I had the time before a concert on Friday to pop into this sublime building. It is quite simply breathtaking. The Victorians have had their inevitable say in the renovation in the 19th century, but the whole atmosphere and feel of the interior remains remarkably unspoilt. The first part of the church to capture my attention is the children’s school pews at the back, complete with peg hooks. It is like nothing I have seen before in a church, and reminds one that churches always were hubs of community, not merely a ceremonial building used for Sunday Mass. A Minstrel’s Gallery lies between these two sets of pews, that were designed to segregate children by gender. The Master’s seat looks ominously on. One doubts that the lessons were that dynamic.
The church is lit by some bizarre skylights that would be at home in a barn. These are a product of the 19th century but are effective and not too clumsy. They’ve also been beautifully restored. The whole interior, in fact, is tasteful and has not been tampered with or spoilt, as have some famous churches in Suffolk (Framlingham comes to mind). The Barnardiston pew and tombs are untouched, and remind one of Dennington nearer the coast. It is gloriously cluttered. The font lurks awkwardly near a pillar on the north side. Betjeman may have called this a ‘village Westminster Abbey’; it comes with the added delight of a complete lack of insensitive tourists, no entry fee and a feeling of proximity to the past that the Abbey cannot achieve nowadays. It is a well-worn space, and is approachable because of that.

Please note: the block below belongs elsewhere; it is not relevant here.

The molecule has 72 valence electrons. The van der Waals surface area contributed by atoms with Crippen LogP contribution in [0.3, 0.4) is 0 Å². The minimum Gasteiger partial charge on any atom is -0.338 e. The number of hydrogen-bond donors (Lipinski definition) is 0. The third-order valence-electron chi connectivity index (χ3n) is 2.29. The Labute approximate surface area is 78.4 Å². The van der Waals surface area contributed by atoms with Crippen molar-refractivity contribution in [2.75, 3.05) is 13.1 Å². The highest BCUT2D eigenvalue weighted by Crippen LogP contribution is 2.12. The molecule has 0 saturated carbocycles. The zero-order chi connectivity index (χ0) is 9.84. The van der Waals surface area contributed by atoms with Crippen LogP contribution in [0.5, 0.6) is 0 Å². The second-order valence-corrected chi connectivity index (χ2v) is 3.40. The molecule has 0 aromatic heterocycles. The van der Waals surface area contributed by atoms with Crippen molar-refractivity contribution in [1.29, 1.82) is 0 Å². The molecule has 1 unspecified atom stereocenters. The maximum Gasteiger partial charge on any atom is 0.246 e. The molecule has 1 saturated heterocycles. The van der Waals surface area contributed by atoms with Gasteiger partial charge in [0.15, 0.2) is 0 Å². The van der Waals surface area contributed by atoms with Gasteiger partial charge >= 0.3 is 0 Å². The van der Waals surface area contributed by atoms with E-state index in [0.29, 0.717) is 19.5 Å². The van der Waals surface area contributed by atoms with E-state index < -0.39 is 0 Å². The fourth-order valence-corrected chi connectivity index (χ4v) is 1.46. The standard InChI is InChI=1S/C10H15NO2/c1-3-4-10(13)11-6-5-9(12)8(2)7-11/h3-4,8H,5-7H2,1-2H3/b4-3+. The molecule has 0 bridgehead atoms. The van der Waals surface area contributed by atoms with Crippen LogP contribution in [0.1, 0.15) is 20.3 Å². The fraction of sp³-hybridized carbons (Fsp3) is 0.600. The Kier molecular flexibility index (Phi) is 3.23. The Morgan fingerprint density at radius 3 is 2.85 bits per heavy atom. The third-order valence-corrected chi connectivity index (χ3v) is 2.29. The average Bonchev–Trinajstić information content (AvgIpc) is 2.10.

The village is also delightful. The church seems a hub of the place still. It lies near a brook with a charming meadow path near an old watermill. Pub, shop, new building lie next to 18th century cottages. Beautiful but not affected. This one is a must-see.